Kantha quilts embroidered on old cloth by Indian women praying for their family’s happiness and prosperity, deer horn, plumage, potsherds, stones from Africa and Afghanistan, silver jewelry made by the Karen tribe in Thailand and the Rabari tribe in India, dyed fabric, Chinese fan palm, petals, fancy yarn, various scrap materials.
Traditional textile studio in India, traditional textile dyer in Amami Oshima, silk mill in Aichi Prefecture, ceramic artist, brass artist, lacquer artist, Chinese fan palm craftsman, cultural anthropologist, painter, photographer, musician, florist—the list of Chiko’s collaborators doesn’t end with creators who use their hands, but extends to art director and designer to express her world view, communicator to spread her message, and writer to pen the words that connect the dots and help her weave the unweavable.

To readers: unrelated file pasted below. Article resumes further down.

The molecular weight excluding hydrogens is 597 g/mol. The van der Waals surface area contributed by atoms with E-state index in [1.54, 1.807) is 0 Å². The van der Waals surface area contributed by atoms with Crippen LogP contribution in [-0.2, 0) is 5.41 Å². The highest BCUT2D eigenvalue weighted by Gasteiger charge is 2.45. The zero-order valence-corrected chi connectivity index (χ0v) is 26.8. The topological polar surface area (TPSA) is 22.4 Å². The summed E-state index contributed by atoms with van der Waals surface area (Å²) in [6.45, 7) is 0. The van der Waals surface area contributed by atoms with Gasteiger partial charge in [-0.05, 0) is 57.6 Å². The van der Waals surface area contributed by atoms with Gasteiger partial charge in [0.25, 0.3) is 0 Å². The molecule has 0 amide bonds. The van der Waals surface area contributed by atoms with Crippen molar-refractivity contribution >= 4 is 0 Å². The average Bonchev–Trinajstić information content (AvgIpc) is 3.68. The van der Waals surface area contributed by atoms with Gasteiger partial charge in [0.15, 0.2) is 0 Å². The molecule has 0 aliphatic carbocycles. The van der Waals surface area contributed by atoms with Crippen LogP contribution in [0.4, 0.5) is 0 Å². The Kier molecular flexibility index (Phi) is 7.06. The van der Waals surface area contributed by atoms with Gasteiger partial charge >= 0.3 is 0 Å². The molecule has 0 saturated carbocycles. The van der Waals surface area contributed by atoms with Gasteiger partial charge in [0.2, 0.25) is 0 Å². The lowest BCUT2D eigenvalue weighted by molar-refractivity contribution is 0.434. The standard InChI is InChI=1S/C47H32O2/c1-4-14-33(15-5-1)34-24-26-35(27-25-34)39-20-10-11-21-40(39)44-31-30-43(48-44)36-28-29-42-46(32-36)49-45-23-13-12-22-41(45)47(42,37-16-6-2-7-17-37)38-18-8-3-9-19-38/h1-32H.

“There’s nothing that we do that any of us can do alone. Co-creating involves taking our time and entrusting various processes to one another. I believe some things can only be made that way.”
The first pair of creators dedicate a moment to sharing and swapping their sensibilities. Then, they take the outcome of their collaboration and let it go, entrusting it to another creator, and another. No one is sure what will turn up in the very end, but that’s what makes the project exciting. Each creator knows that trusting one another to contribute to the product is the key to finding the path that is their next new direction.